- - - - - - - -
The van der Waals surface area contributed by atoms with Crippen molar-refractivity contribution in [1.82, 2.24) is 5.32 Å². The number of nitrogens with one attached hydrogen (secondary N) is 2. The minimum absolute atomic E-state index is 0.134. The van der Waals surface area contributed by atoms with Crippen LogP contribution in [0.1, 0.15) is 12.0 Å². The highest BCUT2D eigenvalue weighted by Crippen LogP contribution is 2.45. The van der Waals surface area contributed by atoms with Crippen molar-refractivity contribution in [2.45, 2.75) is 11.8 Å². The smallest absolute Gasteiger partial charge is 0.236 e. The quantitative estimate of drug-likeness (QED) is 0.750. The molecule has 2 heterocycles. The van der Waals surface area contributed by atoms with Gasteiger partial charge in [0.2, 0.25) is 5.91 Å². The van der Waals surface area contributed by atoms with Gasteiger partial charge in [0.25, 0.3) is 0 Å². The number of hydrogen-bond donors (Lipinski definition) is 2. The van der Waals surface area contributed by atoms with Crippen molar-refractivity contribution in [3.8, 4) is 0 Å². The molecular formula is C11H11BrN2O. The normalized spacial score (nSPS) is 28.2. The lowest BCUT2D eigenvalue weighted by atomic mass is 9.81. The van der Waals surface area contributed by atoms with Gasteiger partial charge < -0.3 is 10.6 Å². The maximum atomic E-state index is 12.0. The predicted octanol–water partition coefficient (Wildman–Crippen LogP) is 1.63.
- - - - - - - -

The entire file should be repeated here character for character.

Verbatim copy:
The van der Waals surface area contributed by atoms with Crippen molar-refractivity contribution in [1.82, 2.24) is 5.32 Å². The number of nitrogens with one attached hydrogen (secondary N) is 2. The minimum absolute atomic E-state index is 0.134. The van der Waals surface area contributed by atoms with Crippen LogP contribution in [0.1, 0.15) is 12.0 Å². The highest BCUT2D eigenvalue weighted by Crippen LogP contribution is 2.45. The van der Waals surface area contributed by atoms with Crippen molar-refractivity contribution in [2.45, 2.75) is 11.8 Å². The smallest absolute Gasteiger partial charge is 0.236 e. The quantitative estimate of drug-likeness (QED) is 0.750. The molecule has 2 heterocycles. The van der Waals surface area contributed by atoms with Gasteiger partial charge in [0.2, 0.25) is 5.91 Å². The van der Waals surface area contributed by atoms with Gasteiger partial charge in [0.25, 0.3) is 0 Å². The number of hydrogen-bond donors (Lipinski definition) is 2. The van der Waals surface area contributed by atoms with Crippen molar-refractivity contribution in [3.8, 4) is 0 Å². The molecular formula is C11H11BrN2O. The normalized spacial score (nSPS) is 28.2. The lowest BCUT2D eigenvalue weighted by atomic mass is 9.81. The van der Waals surface area contributed by atoms with Gasteiger partial charge < -0.3 is 10.6 Å². The maximum atomic E-state index is 12.0. The predicted octanol–water partition coefficient (Wildman–Crippen LogP) is 1.63.